Information for Employers

Click on these links for more information on:

Domestic Violence in the Workplace

Sexual Harassment

An employer’s most important asset is its employees. That is why workplace safety should always be a priority.

This page contains a summary of information on two topics that impact employers, domestic violence in the workplace and sexual harassment. If you are looking for detailed information on either of these subjects, click on the links in the box to the right.

The Coalition and our member programs can provide trainings and resources, for more information call 603-224-8893. 

Domestic Violence in the Workplace

Sexual Harrassment in the Workplace

According to the CDC, intimate partner violence victims lose a total of nearly 8.0 million days of paid work a year-the equivalent of more than 32,000 full-time jobs-and nearly 5.6 million days of household productivity as a result of the violence.

In addition to having a devastating impact on victims and their families, domestic violence is costly to communities and businesses. It adversely affects critical workplace issues including safety and security, employee health care costs, job performance and productivity.

Sexual harassment is a form of sex discrimination.  As a result, when it occurs on the job it violates the laws against sex discrimination in the workplace, including Title VII of the Civil Rights Act of 1964.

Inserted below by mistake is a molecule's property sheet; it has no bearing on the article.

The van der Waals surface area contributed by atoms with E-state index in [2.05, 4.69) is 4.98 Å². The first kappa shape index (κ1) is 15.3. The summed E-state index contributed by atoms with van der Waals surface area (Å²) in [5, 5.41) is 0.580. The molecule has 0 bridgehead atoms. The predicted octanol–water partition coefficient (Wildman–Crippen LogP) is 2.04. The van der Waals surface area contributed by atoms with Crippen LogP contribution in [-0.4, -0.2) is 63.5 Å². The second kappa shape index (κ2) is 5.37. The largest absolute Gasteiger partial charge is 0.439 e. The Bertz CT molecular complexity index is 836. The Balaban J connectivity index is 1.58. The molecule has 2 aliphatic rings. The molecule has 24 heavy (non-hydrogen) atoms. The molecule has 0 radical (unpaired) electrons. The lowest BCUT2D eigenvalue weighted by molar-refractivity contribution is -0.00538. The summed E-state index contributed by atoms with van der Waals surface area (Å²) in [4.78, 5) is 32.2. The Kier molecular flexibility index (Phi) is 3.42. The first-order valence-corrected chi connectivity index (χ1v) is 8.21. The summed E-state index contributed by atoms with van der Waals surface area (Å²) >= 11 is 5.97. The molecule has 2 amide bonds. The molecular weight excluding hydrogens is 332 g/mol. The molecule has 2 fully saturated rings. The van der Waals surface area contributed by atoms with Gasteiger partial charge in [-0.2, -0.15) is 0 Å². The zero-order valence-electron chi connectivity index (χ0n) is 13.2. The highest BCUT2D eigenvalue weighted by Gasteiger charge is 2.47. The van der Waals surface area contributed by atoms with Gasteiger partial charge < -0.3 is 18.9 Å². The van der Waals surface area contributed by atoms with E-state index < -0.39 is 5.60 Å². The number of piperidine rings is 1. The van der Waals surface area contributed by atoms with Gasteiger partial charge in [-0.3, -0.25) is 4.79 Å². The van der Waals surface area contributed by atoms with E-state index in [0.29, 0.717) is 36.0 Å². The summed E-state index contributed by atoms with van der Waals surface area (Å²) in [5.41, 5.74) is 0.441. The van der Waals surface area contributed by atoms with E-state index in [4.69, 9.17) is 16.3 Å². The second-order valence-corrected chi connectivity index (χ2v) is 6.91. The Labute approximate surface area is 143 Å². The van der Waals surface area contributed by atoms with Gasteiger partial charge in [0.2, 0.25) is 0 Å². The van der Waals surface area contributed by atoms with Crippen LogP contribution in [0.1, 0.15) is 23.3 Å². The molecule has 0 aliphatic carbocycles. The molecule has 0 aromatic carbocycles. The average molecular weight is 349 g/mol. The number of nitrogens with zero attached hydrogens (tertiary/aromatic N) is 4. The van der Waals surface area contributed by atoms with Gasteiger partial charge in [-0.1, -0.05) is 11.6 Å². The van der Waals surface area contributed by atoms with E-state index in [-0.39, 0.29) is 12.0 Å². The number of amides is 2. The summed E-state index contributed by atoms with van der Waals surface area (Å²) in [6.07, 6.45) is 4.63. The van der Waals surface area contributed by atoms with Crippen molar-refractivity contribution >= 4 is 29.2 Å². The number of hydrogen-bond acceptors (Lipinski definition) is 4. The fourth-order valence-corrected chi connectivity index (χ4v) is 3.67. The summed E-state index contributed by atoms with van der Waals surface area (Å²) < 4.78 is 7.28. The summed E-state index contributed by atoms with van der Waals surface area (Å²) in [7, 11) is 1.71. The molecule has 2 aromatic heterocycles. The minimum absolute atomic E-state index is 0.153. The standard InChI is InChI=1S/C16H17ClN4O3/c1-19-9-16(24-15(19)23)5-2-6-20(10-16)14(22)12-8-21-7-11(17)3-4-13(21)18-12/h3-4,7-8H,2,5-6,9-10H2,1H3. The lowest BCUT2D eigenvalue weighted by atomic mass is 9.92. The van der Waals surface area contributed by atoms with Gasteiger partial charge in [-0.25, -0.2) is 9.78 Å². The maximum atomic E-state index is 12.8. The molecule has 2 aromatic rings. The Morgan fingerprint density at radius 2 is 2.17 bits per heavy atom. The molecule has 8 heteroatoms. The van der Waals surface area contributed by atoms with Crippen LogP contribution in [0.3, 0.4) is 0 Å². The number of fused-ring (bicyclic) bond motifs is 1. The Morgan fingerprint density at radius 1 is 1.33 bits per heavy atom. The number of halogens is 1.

Sexual harassment is any unwelcome sexual advance or conduct on the job that creates an intimidating, hostile, or offensive working environment. Any conduct of a sexual nature that makes an employee uncomfortable has the potential to be sexual harassment.

Work can play a positive role for victims
Findings from one study suggest that for many victims the financial, social, and emotional benefits of employment may be critical to immediate and long term safety. Respondents in that study reported having steady employment and an income was a crucial factor in their ability to leave their partners.
Source: Rothman, Hathaway, Stidsen, & de Vries, “How Employment Helps Female Victims of Intimate Partner Violence: A Qualitative Study.” 2007

New Hampshire has a Workplace Initiative on Domestic Violence. Trainings and technical assistance are available to employers. For more information click here to download a brochure.


For more information Contact Elizabeth Gruber at 603-224-8893 x309.

Anyone Can Be Sexually Harassed
Sexual harassment is a gender-neutral offense, at least in theory: Men can sexually harass women, and women can sexually harass men. However, statistics show that the overwhelming majority of sexual harassment claims and charges are brought by women claiming that they were sexually harassed by men.

As an employer, you have a responsibility to maintain a workplace that is free of sexual harassment. This is your legal obligation, but it also makes good business sense. If you allow sexual harassment to flourish in your workplace, you will pay a high price in terms of poor employee morale, low productivity, and lawsuits.

For more information or technical assistance contact the Coalition office at 603-224-8893

Resources:

Resources:

 

Get HELP Fast

Domestic Violence
24-hour Hotline
1-866-644-3574

Sexual Assault 24-hour Hotline
1-800-277-5570

Find a Crisis Center

Call our hotlines anywhere in New Hampshire for support. Stalking victims should call the Domestic Violence Hotline. TTY available at 1-800-Relay-NH.

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